Trump says this is just the beginning. "We enjoy pursuing profitable endeavors, we love having quality properties, and this is the beginning," he said. "We have so much capacity, and this will be our focus for a while. We want to make it incredibly successful. It would be great to have others but we want to walk before we run. “

Trump expressed his pride in the skills of his winemakers. In charge of sparkling wines is Jonathan Wheeler, who joined the Kluge winery in 2006.

Wheeler’s experience ranges from wineries in Sonoma and Monterey Calif., Marlborough, New Zealand, to his home in the Finger Lakes of New York, where he worked as an assistant winemaker.

Katell Griaud, who hails from France, is the head winemaker at Trump Winery.

The Trump brand in the competitive and elite wine world is coming up fast. The winery's New World Red has won scores of awards, including the prestigious Governor’s Cup.

"People love the wine," he said. "We are releasing a great Chardonnay, and are stepping up production of that. We are going to put a little more emphasis on white wine, but our staples are the sparkling and red.”

What about terrior, that je ne sais quoi which makes great wine a great mystery?

“Everybody talks about the land body spirit of the wine, the terroir," says Trump, who says he's traveled to Italy, Argentina, Chile, Paraguay and Sonoma in search of great wine.

"You can try so many different varietals...even 100 yards away can result in a different terroir," he said. "It is one of the things that makes wine special. You will never have the same glass of wine. Experimenting with something different makes it a lot of fun. I think the seasonality in Virginia’s climate, especially for sparkling, contributes to a bit of acidity that you want. We have four different seasons and it creates complexity. That is first and foremost, and the hot summer contrasting with the cooler seasons creates a good product.”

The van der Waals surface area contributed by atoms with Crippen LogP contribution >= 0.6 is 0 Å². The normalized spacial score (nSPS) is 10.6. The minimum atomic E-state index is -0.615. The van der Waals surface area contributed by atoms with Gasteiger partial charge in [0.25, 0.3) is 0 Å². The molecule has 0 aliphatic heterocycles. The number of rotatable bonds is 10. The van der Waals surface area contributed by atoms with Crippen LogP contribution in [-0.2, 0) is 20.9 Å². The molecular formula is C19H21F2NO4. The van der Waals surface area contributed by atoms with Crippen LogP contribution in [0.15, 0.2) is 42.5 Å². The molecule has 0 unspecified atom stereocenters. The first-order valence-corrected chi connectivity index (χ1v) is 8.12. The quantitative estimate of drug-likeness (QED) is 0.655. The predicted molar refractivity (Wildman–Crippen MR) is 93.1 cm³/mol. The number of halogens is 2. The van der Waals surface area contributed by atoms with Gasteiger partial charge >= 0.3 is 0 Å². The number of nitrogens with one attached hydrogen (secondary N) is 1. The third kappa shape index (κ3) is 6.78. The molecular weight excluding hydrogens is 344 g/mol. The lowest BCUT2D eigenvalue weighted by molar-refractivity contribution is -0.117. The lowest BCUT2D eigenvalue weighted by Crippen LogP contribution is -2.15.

Trump says he is building a cellar at his home in New York. But he claims that his friends want to drink the wine he's producing in Charlottesville, instead of the more established Italian or French labels.

“People want to try my wine when I am with friends on the weekend," he said. "It is neat to be able to serve something like wine when people know you as a golf course person, to be able to share something from the earth, that is agricultural, that is so complex. One or two more sunny days will change the wine, the complexity leads to great beauty and elegance which makes it exciting.”

Other winery owners have communicated their gratitude for what he is trying to do for wine making in Virginia. A rising tide lifts all the boats, they say.

“I have gotten a lot of support from other Virginia wineries, and they appreciate what we are trying to do for Virginia wine," he said. "They believe that competing with established wineries is indirectly helping them as well. When we do something we do it big, we want the best and the greatest, we are willing and have the ability to get it to that kind of prominence.”

It is clear that Trump deeply appreciates the heritage aspect of wine making in Virginia’s history.

“Virginia is rooted in incredible history; Jefferson escaped the British riding through our property. It is exciting to be part of that history and agriculture in Virginia. I am a history buff and wine really helped establish agriculture in the state. We can compete anywhere in the world. We have the best winemakers, and the ratings speak for themselves. We are beating many of the best regions in the world and that really says a lot for what we do.”